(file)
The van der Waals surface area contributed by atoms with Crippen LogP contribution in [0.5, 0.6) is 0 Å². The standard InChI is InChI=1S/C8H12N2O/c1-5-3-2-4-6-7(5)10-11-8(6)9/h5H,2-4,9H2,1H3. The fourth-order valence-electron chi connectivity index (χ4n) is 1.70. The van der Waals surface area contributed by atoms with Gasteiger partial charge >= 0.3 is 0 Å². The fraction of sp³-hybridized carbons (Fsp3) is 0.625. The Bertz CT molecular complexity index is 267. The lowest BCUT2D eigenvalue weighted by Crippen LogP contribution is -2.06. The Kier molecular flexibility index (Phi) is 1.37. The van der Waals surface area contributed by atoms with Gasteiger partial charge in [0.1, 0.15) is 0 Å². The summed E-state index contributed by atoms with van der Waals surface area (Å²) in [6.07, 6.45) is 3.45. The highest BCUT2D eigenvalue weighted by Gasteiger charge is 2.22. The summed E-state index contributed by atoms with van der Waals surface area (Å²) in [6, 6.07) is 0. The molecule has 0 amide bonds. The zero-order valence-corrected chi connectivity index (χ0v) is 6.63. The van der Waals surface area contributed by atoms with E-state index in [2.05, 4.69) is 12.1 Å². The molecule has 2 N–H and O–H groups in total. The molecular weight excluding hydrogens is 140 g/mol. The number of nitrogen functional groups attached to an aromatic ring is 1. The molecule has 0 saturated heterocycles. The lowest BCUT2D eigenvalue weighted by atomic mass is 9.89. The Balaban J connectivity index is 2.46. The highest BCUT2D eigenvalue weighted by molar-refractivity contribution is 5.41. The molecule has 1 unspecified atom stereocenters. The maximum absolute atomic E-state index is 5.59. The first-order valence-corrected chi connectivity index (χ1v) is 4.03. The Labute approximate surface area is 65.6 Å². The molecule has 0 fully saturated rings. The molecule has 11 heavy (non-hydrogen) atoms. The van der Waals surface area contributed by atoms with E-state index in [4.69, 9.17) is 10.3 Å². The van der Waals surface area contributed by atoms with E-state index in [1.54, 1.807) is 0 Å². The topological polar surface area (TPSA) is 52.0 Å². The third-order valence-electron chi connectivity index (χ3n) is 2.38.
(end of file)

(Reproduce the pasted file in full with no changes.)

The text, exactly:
The van der Waals surface area contributed by atoms with Crippen LogP contribution in [0.5, 0.6) is 0 Å². The standard InChI is InChI=1S/C8H12N2O/c1-5-3-2-4-6-7(5)10-11-8(6)9/h5H,2-4,9H2,1H3. The fourth-order valence-electron chi connectivity index (χ4n) is 1.70. The van der Waals surface area contributed by atoms with Gasteiger partial charge >= 0.3 is 0 Å². The fraction of sp³-hybridized carbons (Fsp3) is 0.625. The Bertz CT molecular complexity index is 267. The lowest BCUT2D eigenvalue weighted by Crippen LogP contribution is -2.06. The Kier molecular flexibility index (Phi) is 1.37. The van der Waals surface area contributed by atoms with Gasteiger partial charge in [0.1, 0.15) is 0 Å². The summed E-state index contributed by atoms with van der Waals surface area (Å²) in [6.07, 6.45) is 3.45. The highest BCUT2D eigenvalue weighted by Gasteiger charge is 2.22. The summed E-state index contributed by atoms with van der Waals surface area (Å²) in [6, 6.07) is 0. The molecule has 0 amide bonds. The zero-order valence-corrected chi connectivity index (χ0v) is 6.63. The van der Waals surface area contributed by atoms with E-state index in [2.05, 4.69) is 12.1 Å². The molecule has 2 N–H and O–H groups in total. The molecular weight excluding hydrogens is 140 g/mol. The number of nitrogen functional groups attached to an aromatic ring is 1. The molecule has 0 saturated heterocycles. The lowest BCUT2D eigenvalue weighted by atomic mass is 9.89. The Balaban J connectivity index is 2.46. The highest BCUT2D eigenvalue weighted by molar-refractivity contribution is 5.41. The molecule has 1 unspecified atom stereocenters. The maximum absolute atomic E-state index is 5.59. The first-order valence-corrected chi connectivity index (χ1v) is 4.03. The Labute approximate surface area is 65.6 Å². The molecule has 0 fully saturated rings. The molecule has 11 heavy (non-hydrogen) atoms. The van der Waals surface area contributed by atoms with E-state index in [4.69, 9.17) is 10.3 Å². The van der Waals surface area contributed by atoms with E-state index in [1.54, 1.807) is 0 Å². The topological polar surface area (TPSA) is 52.0 Å². The third-order valence-electron chi connectivity index (χ3n) is 2.38.